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Iran says will sell fuel to Lebanon gov’t, after Hezbollah arranged 1st delivery

Tehran’s foreign ministry spokesman says country sold gas to a ‘Lebanese businessman’ without naming the Iran-backed terror group; Lebanon PM says shipment wasn’t approved

A convoy of tanker trucks carrying Iranian diesel across the border from Syria into Lebanon arrives at the eastern town of al-Ain, Lebanon, on September 16, 2021. (AP/ Bilal Hussein)
A convoy of tanker trucks carrying Iranian diesel across the border from Syria into Lebanon arrives at the eastern town of al-Ain, Lebanon, on September 16, 2021. (AP/ Bilal Hussein)

Iran said Sunday it was willing to sell fuel to Lebanon’s government to help ease shortages, days after the first delivery of Iranian fuel arranged by the Hezbollah terror group entered the country.

“If the Lebanese government wants to buy fuel from us to resolve the problems faced by its population, we will supply it,” foreign ministry spokesman Saeed Khatibzadeh said.

He told a news conference that the Islamic Republic had already sold fuel to a “Lebanese businessman,” without naming Hezbollah.

Hassan Nasrallah, the Iranian-backed terror group’s leader, had promised in August that he would bring fuel from Iran to alleviate the rationing that is sowing chaos across the country, in defiance of US sanctions.

Lebanon defaulted on its debt last year and can no longer afford to import key goods, including petrol for vehicles and diesel to power generators, during almost round-the-clock power cuts.

On Thursday, dozens of tanker trucks carrying Iranian fuel arranged by Hezbollah arrived in Lebanon and were due to fill the tanks of fuel distribution firm owned by Hezbollah, which has been under US sanctions.

Iranian Foreign Ministry spokesman Saeed Khatibzadeh during a press conference in Tehran, on February 22, 2021. (Atta Kenare/AFP)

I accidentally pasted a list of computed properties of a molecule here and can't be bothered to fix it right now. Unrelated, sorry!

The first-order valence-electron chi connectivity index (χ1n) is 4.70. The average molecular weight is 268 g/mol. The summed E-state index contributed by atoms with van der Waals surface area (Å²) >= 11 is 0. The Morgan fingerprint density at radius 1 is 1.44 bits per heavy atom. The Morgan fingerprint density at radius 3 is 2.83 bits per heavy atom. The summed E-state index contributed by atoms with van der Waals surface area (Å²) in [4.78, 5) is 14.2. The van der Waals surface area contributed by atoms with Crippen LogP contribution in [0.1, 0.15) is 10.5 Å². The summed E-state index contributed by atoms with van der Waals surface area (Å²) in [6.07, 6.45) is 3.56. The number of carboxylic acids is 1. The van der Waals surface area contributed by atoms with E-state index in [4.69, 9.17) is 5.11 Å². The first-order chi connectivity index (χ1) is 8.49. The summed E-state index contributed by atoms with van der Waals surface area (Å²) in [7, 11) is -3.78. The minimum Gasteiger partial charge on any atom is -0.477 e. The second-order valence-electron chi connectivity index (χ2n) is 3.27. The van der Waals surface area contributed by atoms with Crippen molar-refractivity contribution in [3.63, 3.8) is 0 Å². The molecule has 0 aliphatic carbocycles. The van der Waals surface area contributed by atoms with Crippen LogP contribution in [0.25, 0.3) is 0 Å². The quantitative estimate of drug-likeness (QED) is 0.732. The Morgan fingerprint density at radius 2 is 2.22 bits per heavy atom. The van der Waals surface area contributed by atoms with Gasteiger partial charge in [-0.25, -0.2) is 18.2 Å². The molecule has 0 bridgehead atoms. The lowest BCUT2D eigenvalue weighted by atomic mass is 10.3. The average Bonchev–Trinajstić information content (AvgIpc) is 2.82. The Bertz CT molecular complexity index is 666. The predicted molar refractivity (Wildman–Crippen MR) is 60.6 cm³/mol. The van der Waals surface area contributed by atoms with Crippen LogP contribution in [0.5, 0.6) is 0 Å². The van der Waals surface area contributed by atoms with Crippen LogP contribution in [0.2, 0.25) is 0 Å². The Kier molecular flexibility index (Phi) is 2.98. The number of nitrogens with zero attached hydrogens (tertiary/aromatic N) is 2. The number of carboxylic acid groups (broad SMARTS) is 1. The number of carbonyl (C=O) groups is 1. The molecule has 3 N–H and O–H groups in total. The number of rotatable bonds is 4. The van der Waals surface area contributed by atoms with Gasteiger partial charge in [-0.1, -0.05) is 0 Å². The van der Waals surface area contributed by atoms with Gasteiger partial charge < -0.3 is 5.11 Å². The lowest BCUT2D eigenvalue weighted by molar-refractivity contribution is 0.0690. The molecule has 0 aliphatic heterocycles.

Lebanon’s new Prime Minister Najib Mikati had told CNN that the shipment “was not approved by the Lebanese government.”

He said he was “saddened” by “the violation of Lebanese sovereignty.”

The country of six million is experiencing its worst-ever financial crisis, with a currency that has lost around 90 percent of its value, people’s savings trapped in banks, and qualified labor emigrating in droves.

The Lebanese pound has slightly increased in value from around 18,000 to 14,000 to the dollar on the black market since the new cabinet was announced on Friday, according to the monitoring website lirarate.org, but still lingers far below its official peg of 1,500.

A convoy of tanker trucks carrying Iranian diesel across the border from Syria into Lebanon arrives at the eastern town of al-Ain, Lebanon, on September 16, 2021. (AP Photo/Bilal Hussein)

Utility power is only available a handful of hours a day, while the Lebanese are struggling to find petrol, bread, and medicine.

Under another initiative to bring some power to the country, energy ministers from Egypt, Jordan, Syria, and Lebanon earlier this month agreed to a plan to bring Egyptian gas and Jordanian electricity to Lebanon via Syria.

The US has backed the plan and given rare approval for the Arab neighbors to escape punishment under sanctions targeting the Syrian regime.

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